• August 8, 2020

TEXAS VIEW: Texas’ state budget is in a shambles - Odessa American: Texas Opinion

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TEXAS VIEW: Texas’ state budget is in a shambles

THE POINT: Let’s not make it worse with shortsighted decisions.

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Posted: Wednesday, July 29, 2020 2:30 am

The numbers are in, and they aren’t pretty.

Budget estimators had calculated that lawmakers would have $121 billion to spend in the next session. Now that estimate is roughly $110 billion and could be even less if the economy worsens. And instead of having a $2.9 billion surplus, lawmakers are looking at a $4.6 billion deficit when they return to Austin in January.

Households and businesses across Texas are experiencing an equally shocking reversal of fortunes. Everywhere, families and businesses are making tough decisions about what to fund and what to jettison. However, the key to wise decision-making is knowing when cuts begin to slash muscle and bone.

Not all dollars cut from a budget have an equal impact on operations. Lawmakers must be mindful of that and tap the state’s Economic Stabilization Fund, also known as the rainy day fund, to sustain crucial strategic investments, especially in schools and health care. There should be about $8.8 billion in the rainy day fund, and this certainly is a rainy day.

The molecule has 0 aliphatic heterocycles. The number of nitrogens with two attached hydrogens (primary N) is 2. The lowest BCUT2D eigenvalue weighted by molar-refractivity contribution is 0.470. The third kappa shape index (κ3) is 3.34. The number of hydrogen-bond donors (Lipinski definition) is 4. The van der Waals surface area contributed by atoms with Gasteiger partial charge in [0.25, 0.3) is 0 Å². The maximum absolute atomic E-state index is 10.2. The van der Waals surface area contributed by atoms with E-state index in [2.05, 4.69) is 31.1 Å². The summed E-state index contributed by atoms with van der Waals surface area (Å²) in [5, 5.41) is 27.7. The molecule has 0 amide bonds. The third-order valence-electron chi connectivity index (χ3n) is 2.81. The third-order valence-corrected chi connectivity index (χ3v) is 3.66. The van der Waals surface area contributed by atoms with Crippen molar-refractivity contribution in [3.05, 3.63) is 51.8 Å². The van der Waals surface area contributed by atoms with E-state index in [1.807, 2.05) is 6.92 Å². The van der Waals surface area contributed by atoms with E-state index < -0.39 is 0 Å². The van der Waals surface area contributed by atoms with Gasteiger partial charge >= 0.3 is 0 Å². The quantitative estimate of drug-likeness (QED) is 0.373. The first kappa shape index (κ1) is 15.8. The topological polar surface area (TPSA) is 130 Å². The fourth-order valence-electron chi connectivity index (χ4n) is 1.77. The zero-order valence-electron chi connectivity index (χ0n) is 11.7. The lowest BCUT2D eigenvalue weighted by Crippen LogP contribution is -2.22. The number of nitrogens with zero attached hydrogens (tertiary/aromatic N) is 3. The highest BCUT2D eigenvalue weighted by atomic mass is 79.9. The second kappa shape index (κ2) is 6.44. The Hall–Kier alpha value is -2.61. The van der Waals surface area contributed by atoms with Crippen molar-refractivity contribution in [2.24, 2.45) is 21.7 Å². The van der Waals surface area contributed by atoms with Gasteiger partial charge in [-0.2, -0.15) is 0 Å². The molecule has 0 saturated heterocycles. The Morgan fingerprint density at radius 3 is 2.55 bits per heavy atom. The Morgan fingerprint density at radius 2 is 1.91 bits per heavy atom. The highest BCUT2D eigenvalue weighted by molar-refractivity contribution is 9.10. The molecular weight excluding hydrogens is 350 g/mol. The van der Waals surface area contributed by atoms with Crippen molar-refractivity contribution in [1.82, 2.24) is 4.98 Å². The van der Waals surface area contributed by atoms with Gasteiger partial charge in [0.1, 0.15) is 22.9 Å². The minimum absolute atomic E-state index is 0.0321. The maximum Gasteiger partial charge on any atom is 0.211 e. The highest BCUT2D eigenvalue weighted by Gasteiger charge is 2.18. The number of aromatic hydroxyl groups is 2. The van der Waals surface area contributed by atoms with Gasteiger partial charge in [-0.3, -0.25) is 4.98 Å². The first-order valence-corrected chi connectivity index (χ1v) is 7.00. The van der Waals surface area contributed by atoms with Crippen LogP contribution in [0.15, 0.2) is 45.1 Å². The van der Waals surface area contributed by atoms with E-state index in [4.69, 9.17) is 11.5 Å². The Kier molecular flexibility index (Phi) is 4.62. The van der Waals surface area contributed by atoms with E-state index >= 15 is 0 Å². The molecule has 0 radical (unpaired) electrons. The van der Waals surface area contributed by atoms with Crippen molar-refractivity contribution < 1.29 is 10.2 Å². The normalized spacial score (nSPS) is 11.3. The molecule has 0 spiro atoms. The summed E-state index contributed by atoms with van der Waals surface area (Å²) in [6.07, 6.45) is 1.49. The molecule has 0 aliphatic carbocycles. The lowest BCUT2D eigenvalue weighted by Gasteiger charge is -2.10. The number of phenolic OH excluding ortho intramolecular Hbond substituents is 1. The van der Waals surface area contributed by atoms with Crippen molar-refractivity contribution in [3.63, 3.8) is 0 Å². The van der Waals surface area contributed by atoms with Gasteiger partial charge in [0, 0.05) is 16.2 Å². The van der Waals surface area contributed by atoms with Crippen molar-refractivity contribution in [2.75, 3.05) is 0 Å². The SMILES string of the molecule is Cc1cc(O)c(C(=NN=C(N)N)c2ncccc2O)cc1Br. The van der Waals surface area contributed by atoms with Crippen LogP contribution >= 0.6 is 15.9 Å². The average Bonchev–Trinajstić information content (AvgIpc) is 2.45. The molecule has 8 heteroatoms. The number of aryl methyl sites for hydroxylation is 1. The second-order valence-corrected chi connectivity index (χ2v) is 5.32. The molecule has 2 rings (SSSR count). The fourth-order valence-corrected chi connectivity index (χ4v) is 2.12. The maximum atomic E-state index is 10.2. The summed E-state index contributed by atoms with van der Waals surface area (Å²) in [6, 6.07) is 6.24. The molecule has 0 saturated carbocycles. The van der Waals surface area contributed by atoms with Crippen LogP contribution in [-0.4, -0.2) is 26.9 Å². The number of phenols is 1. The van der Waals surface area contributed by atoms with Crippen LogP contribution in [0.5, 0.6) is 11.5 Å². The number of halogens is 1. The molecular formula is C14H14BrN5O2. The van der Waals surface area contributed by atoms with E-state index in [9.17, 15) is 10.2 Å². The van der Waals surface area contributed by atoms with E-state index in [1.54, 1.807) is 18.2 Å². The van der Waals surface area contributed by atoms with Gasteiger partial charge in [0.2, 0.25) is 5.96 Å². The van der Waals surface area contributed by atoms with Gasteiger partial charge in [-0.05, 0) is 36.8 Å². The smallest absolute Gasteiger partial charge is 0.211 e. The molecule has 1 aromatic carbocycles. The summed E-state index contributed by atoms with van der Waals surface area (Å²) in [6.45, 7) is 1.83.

Texas should have learned this the hard way from past mistakes. In the 2012-13 budget, lawmakers cut more than $5 billion from public schools and almost $6 billion from other state services. The state was rebuilding from those cuts with HB 3 giving schools the most funding that they had seen in years. Then the coronavirus pandemic hit.

Repeating this mistake next year would significantly reverse the 2019 Legislature’s promise to improve PreK-12 education and have generational impacts on Texans. And, of course, cuts to health and human services would strip needed resources from underserved communities that face poverty and medical hardships.

The economic downturn has come quickly. The Texas economy had been expanding at rates that outpaced the nation, offering hopes that a budget surplus would help lawmakers fund the state’s increased commitment to funding public schools, among other things, and pay for Medicaid and other programs that were underfunded in the current budget.

Texans shouldn’t put on blinders and expect a quick economic rebound to provide budget relief. Improvement in the Texas economy most likely will be gradual with starts and stops along the way. Economic uncertainty will challenge us well into the future.

The state is in a deep financial hole and will remain there until confidence that the pandemic is abating and more robust economic activity returns. And we can hasten a return to the Texas we have known if we take responsibility to follow guidelines to slow the spread of the coronavirus. Wearing masks, social distancing and washing hands and staying away from potential “superspreader” gatherings aren’t just health safety measures; they’re also economic prerequisites to help lift an embattled economy.

In this new economic environment, our choices must be made with a clear resolve to avoid quick fixes that would compromise both our present and our future.

Odessa, TX

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